|Retail Advice: Ask Lorraine|
|Written by Lorraine Valk|
|Wednesday, 06 January 2016 02:25 PM America/New_York|
Get answers to your questions on the business of retail
Since introducing “Ask Lorraine” in the December-January issue of Christian Retailing, I’ve received great feedback and questions from my fellow retailers. In this issue, I tackle the topics of tradeshows, inspirational gift trends and pricing policy:
How important is it for me to attend CBA’s International Christian Retail Show (ICRS)?
It’s difficult to explain the value of attending events. Relationships, renewed vision, encouragement and education are somehow not easily quantitated. Through the years, I have never left an event thinking it was a waste of time; instead, I have left feeling rejuvenated and ready to reinvest in my ministry/mission. I have felt poorly for my industry friends who have been unable to join in because of financial difficulties, medical emergencies and the like, as they have missed what I consider a once-in-a-lifetime opportunity. Meeting authors, face-to-face meetings with vendors who don’t frequent my store and keeping abreast of the industry help my motivation in our challenged marketplace.
Make plans to attend ICRS in 2016 with the intention of reconnecting and being recharged. Cincinnati is close enough for many of us to drive!
How important is it to attend gift shows? Which market should I shop?
Attending the Atlanta gift mart every January for the last nine years has really helped our product selection. Our store used to have a gift buyer, but because of financial considerations, we no longer have someone in that position. Fewer road representatives visit our store than in the past, narrowing our gift choices. Attending a larger market is overwhelming at first, but with practice it becomes much easier. My support goes first to the road reps who visit my store. Generally I do not buy products from those lines at market unless my rep is there and gets credit, and I try not to spend much time in the showrooms looking at products we already stock. The goal I have at market is to see new, different, intriguing lines or products I am not familiar with. There are several markets to choose from—and it might just be worth flying to go to a larger market. Consider rooming with an industry friend, using your frequent flier points for your airline ticket and strategically stopping by preselected showrooms during mealtime (Is my Dutch thriftiness showing?), and perhaps your attendance won’t break the bank. It pays to be decisive, have a budget, be organized and stagger shipments for better cash flow. Using an old-fashioned print calendar, or a digital one if you prefer, to track the dollar volume and which vendor is shipping which day is vital to avoid overstocking.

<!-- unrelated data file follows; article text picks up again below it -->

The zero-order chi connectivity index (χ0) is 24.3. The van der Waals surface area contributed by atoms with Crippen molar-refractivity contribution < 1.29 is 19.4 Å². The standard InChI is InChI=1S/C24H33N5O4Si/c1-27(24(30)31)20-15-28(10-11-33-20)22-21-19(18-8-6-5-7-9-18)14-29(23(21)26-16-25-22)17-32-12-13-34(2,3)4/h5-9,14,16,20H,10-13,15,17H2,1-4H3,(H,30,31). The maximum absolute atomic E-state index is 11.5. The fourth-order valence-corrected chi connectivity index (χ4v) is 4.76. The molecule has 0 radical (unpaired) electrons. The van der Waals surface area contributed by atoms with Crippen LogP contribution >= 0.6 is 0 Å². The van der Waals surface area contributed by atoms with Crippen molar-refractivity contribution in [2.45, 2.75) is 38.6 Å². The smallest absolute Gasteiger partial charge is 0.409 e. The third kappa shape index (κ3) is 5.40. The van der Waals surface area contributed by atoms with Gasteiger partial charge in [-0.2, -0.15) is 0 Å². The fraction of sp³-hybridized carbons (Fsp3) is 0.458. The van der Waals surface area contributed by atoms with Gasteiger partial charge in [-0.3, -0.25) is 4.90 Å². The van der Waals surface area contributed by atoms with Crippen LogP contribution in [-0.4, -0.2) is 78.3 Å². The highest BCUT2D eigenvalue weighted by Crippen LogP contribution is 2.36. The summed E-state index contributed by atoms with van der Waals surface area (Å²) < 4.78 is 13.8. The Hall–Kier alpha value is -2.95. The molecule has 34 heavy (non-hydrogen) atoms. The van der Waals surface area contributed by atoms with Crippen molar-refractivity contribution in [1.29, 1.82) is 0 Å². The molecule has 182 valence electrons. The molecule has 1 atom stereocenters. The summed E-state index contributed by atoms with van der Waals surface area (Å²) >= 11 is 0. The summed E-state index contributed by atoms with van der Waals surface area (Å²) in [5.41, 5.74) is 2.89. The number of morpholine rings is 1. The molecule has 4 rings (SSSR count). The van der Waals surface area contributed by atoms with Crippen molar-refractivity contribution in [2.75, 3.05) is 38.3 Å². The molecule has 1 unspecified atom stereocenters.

Which vendors make an effort to stay attuned to gift trends?
Many vendors keep their product lines updated with new themes and color pallets. The rub comes from trying an entirely different product either from existing vendors or new ones. One benefit of utilizing road reps is they know your store and which products sell well in your region. It takes bravery to try new soaps or lotions, but nothing ventured, nothing gained. Naked Bee Lotion has become a staple in our store.
It’s a bonus when an existing vendor keeps up with the changing climate. Being able to try a few new things along with some tried-and-true lines is certainly less stressful than trying a new line from an unfamiliar company. For instance, P. Graham Dunn came out with a new line called “RED” last spring. RED coasters and cutting boards have done very well in our store and complement our other product lines. Having some items with scripture next to some without gives more versatility.
What mark-up formulas should I use to price products?
We try not to purchase gifts we cannot mark up at least 2.2 times. It’s even better at 2.5 times with 3 times as a target. Searching for items that can get 4 times really helps keep overall margin up. Shipping is often at least 10 percent. Shelf damage is common, and gifts have a shorter shelf life than books.
If in doubt, ask a staff member how much she would pay for a particular item. Shop the competition and see what similar items are going for. Know their prices before setting yours.
If items don’t start selling fairly quickly, move them. If they still don’t sell, put them on sale. The real-estate adage “location, location, location” and the saying “Everything will sell at the right price” hold true for gifts as well. (But I still have a few duds I can’t unload for nearly free; those can become charitable contributions.) Don’t feel guilty about marking up items. Your ministry cannot continue without a healthy business supporting it!